The Tiny Things project has been continuing slowly, yet steadily. This weekend, I shot this tiny joke book, which is about the size of my thumbnail. (Funny that the book is too small to actually contain any Tales. Instead, it contains some very lame kids’ jokes. Apparently, tiny pages don’t have enough room for subtlety or panache.)
The photo above is shot with my Sony A580 through a Minolta 70-210mm macro lens. That’s about as close as I could get to the book without it going completely out of the lens’ range of focus. I thought I’d try to get a close shot, though, through a macro lens I built myself a couple of years ago.
Behold my handmade iPhone macro lens, which I made out of two pieces of cardboard, some clear tape, and a lens from the laser assembly of a defunct LaserDisc player. It just so happens that those tiny laser lenses are about the size of the camera opening of an iPhone. All I need to do is line up the opening with the iPhone’s camera, tape it in place, and start shooting photos.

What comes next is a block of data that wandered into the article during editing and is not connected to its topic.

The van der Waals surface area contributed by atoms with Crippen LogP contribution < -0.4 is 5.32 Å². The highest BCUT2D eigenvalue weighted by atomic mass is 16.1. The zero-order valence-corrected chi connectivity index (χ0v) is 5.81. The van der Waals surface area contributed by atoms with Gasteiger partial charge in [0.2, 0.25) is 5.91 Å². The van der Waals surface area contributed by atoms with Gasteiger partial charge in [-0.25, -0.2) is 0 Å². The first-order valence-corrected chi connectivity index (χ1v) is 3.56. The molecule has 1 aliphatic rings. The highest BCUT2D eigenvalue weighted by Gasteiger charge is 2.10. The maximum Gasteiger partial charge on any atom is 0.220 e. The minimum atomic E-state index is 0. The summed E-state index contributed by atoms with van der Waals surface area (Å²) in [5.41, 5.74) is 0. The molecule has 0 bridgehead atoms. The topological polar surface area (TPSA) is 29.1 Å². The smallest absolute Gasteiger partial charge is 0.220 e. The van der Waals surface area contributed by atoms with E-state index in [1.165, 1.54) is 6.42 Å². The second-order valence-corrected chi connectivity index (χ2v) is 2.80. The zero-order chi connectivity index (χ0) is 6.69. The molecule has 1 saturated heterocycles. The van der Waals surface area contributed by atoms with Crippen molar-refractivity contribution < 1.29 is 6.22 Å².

As you can see, the DIY macro lens isn’t nearly as clear as a commercial lens thanks to its cloudy plastic and peculiar edges, but it certainly works. It has personality, too; I’m rather fond of the warping around the photo edges and the tremendously narrow depth of field. However, it can’t help improve any joke whose punchline is, “The Roller Ghoster.”
If you want to make your own DIY iPhone macro lens, all you need to do is disassemble the laser assembly of any type of optical media player (CD, DVD, Blu-Ray, LaserDisc). Inside, you will find two clear plastic lenses; the one with the shallower curves is the one you want to grab. Once you have it, nest it inside a hole in some cardboard, tape it in place, and off you go!